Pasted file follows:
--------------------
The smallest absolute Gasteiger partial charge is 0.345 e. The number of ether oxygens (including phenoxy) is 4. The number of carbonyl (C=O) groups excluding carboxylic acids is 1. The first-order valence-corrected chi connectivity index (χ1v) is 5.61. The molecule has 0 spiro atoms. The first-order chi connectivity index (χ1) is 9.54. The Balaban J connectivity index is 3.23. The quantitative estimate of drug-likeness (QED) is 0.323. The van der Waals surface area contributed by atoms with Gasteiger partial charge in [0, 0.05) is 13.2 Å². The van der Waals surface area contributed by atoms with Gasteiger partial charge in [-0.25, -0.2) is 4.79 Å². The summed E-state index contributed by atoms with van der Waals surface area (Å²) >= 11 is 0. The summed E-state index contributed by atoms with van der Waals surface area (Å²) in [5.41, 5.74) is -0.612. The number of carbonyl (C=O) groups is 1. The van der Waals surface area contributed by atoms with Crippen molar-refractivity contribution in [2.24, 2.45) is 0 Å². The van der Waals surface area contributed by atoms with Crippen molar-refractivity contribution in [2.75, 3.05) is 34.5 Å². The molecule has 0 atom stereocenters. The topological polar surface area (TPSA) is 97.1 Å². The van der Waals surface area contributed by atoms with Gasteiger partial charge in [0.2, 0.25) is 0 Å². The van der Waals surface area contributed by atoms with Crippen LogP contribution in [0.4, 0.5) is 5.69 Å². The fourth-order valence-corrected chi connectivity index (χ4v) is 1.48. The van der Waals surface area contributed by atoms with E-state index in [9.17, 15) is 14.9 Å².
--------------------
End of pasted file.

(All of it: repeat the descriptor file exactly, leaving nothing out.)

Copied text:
The smallest absolute Gasteiger partial charge is 0.345 e. The number of ether oxygens (including phenoxy) is 4. The number of carbonyl (C=O) groups excluding carboxylic acids is 1. The first-order valence-corrected chi connectivity index (χ1v) is 5.61. The molecule has 0 spiro atoms. The first-order chi connectivity index (χ1) is 9.54. The Balaban J connectivity index is 3.23. The quantitative estimate of drug-likeness (QED) is 0.323. The van der Waals surface area contributed by atoms with Gasteiger partial charge in [0, 0.05) is 13.2 Å². The van der Waals surface area contributed by atoms with Gasteiger partial charge in [-0.25, -0.2) is 4.79 Å². The summed E-state index contributed by atoms with van der Waals surface area (Å²) >= 11 is 0. The summed E-state index contributed by atoms with van der Waals surface area (Å²) in [5.41, 5.74) is -0.612. The number of carbonyl (C=O) groups is 1. The van der Waals surface area contributed by atoms with Crippen molar-refractivity contribution in [2.24, 2.45) is 0 Å². The van der Waals surface area contributed by atoms with Crippen molar-refractivity contribution in [2.75, 3.05) is 34.5 Å². The molecule has 0 atom stereocenters. The topological polar surface area (TPSA) is 97.1 Å². The van der Waals surface area contributed by atoms with Gasteiger partial charge in [0.2, 0.25) is 0 Å². The van der Waals surface area contributed by atoms with Crippen LogP contribution in [0.4, 0.5) is 5.69 Å². The fourth-order valence-corrected chi connectivity index (χ4v) is 1.48. The van der Waals surface area contributed by atoms with E-state index in [9.17, 15) is 14.9 Å².